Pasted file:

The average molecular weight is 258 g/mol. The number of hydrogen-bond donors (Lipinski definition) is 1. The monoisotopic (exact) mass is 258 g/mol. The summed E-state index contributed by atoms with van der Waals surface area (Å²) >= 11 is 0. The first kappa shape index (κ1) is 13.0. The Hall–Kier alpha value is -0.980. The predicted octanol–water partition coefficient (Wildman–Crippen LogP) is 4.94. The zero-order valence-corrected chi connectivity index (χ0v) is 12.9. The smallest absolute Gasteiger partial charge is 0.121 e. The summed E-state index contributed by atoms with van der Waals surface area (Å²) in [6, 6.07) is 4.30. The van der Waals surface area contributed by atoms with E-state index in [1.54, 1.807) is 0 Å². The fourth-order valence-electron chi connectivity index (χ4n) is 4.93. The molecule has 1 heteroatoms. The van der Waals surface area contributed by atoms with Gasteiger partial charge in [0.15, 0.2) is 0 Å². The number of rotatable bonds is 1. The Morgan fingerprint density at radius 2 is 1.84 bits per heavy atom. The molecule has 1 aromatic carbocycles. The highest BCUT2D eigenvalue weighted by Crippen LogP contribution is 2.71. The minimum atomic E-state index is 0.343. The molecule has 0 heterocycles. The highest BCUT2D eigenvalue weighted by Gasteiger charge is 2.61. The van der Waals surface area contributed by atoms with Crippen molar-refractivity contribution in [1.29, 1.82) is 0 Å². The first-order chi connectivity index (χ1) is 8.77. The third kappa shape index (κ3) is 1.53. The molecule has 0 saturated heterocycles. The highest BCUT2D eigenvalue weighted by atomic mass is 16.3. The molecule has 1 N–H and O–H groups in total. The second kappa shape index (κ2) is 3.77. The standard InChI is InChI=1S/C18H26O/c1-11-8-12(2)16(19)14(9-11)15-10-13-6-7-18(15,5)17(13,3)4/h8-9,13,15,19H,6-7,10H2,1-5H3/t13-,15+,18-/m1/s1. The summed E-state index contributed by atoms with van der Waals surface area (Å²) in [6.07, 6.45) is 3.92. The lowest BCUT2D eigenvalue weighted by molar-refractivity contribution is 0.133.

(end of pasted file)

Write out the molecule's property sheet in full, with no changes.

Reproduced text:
The average molecular weight is 258 g/mol. The number of hydrogen-bond donors (Lipinski definition) is 1. The monoisotopic (exact) mass is 258 g/mol. The summed E-state index contributed by atoms with van der Waals surface area (Å²) >= 11 is 0. The first kappa shape index (κ1) is 13.0. The Hall–Kier alpha value is -0.980. The predicted octanol–water partition coefficient (Wildman–Crippen LogP) is 4.94. The zero-order valence-corrected chi connectivity index (χ0v) is 12.9. The smallest absolute Gasteiger partial charge is 0.121 e. The summed E-state index contributed by atoms with van der Waals surface area (Å²) in [6, 6.07) is 4.30. The van der Waals surface area contributed by atoms with E-state index in [1.54, 1.807) is 0 Å². The fourth-order valence-electron chi connectivity index (χ4n) is 4.93. The molecule has 1 heteroatoms. The van der Waals surface area contributed by atoms with Gasteiger partial charge in [0.15, 0.2) is 0 Å². The number of rotatable bonds is 1. The Morgan fingerprint density at radius 2 is 1.84 bits per heavy atom. The molecule has 1 aromatic carbocycles. The highest BCUT2D eigenvalue weighted by Crippen LogP contribution is 2.71. The minimum atomic E-state index is 0.343. The molecule has 0 heterocycles. The highest BCUT2D eigenvalue weighted by Gasteiger charge is 2.61. The van der Waals surface area contributed by atoms with Crippen molar-refractivity contribution in [1.29, 1.82) is 0 Å². The first-order chi connectivity index (χ1) is 8.77. The third kappa shape index (κ3) is 1.53. The molecule has 0 saturated heterocycles. The highest BCUT2D eigenvalue weighted by atomic mass is 16.3. The molecule has 1 N–H and O–H groups in total. The second kappa shape index (κ2) is 3.77. The standard InChI is InChI=1S/C18H26O/c1-11-8-12(2)16(19)14(9-11)15-10-13-6-7-18(15,5)17(13,3)4/h8-9,13,15,19H,6-7,10H2,1-5H3/t13-,15+,18-/m1/s1. The summed E-state index contributed by atoms with van der Waals surface area (Å²) in [6.07, 6.45) is 3.92. The lowest BCUT2D eigenvalue weighted by molar-refractivity contribution is 0.133.